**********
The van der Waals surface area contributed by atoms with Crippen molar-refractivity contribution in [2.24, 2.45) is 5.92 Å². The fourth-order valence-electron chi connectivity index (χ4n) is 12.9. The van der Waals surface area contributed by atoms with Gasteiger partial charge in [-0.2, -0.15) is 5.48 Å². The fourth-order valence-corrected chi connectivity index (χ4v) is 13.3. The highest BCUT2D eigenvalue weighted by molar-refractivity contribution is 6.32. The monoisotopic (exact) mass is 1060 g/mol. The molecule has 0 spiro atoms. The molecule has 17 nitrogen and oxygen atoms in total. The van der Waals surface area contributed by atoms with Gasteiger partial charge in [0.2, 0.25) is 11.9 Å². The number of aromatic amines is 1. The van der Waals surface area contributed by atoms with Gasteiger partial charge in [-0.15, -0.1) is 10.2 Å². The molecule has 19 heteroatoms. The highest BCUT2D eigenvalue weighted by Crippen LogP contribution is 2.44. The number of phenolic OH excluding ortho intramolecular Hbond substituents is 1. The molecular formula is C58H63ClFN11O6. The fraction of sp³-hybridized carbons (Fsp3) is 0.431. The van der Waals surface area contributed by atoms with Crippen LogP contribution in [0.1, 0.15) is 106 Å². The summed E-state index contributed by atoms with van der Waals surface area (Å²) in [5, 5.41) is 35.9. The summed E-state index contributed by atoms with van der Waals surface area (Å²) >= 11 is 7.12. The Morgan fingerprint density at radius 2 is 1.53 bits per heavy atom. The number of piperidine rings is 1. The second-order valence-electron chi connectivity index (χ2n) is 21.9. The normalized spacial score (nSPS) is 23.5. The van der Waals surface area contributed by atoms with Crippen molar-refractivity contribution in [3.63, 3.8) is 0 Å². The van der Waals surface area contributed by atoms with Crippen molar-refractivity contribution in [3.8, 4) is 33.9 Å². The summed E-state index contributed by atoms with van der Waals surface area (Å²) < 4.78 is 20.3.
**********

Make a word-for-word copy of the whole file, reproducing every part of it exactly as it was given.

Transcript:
The van der Waals surface area contributed by atoms with Crippen molar-refractivity contribution in [2.24, 2.45) is 5.92 Å². The fourth-order valence-electron chi connectivity index (χ4n) is 12.9. The van der Waals surface area contributed by atoms with Gasteiger partial charge in [-0.2, -0.15) is 5.48 Å². The fourth-order valence-corrected chi connectivity index (χ4v) is 13.3. The highest BCUT2D eigenvalue weighted by molar-refractivity contribution is 6.32. The monoisotopic (exact) mass is 1060 g/mol. The molecule has 0 spiro atoms. The molecule has 17 nitrogen and oxygen atoms in total. The van der Waals surface area contributed by atoms with Gasteiger partial charge in [0.2, 0.25) is 11.9 Å². The number of aromatic amines is 1. The van der Waals surface area contributed by atoms with Gasteiger partial charge in [-0.15, -0.1) is 10.2 Å². The molecule has 19 heteroatoms. The highest BCUT2D eigenvalue weighted by Crippen LogP contribution is 2.44. The number of phenolic OH excluding ortho intramolecular Hbond substituents is 1. The molecular formula is C58H63ClFN11O6. The fraction of sp³-hybridized carbons (Fsp3) is 0.431. The van der Waals surface area contributed by atoms with Crippen LogP contribution in [0.1, 0.15) is 106 Å². The summed E-state index contributed by atoms with van der Waals surface area (Å²) in [5, 5.41) is 35.9. The summed E-state index contributed by atoms with van der Waals surface area (Å²) >= 11 is 7.12. The Morgan fingerprint density at radius 2 is 1.53 bits per heavy atom. The number of piperidine rings is 1. The second-order valence-electron chi connectivity index (χ2n) is 21.9. The normalized spacial score (nSPS) is 23.5. The van der Waals surface area contributed by atoms with Crippen molar-refractivity contribution in [3.63, 3.8) is 0 Å². The van der Waals surface area contributed by atoms with Crippen molar-refractivity contribution in [3.8, 4) is 33.9 Å². The summed E-state index contributed by atoms with van der Waals surface area (Å²) < 4.78 is 20.3.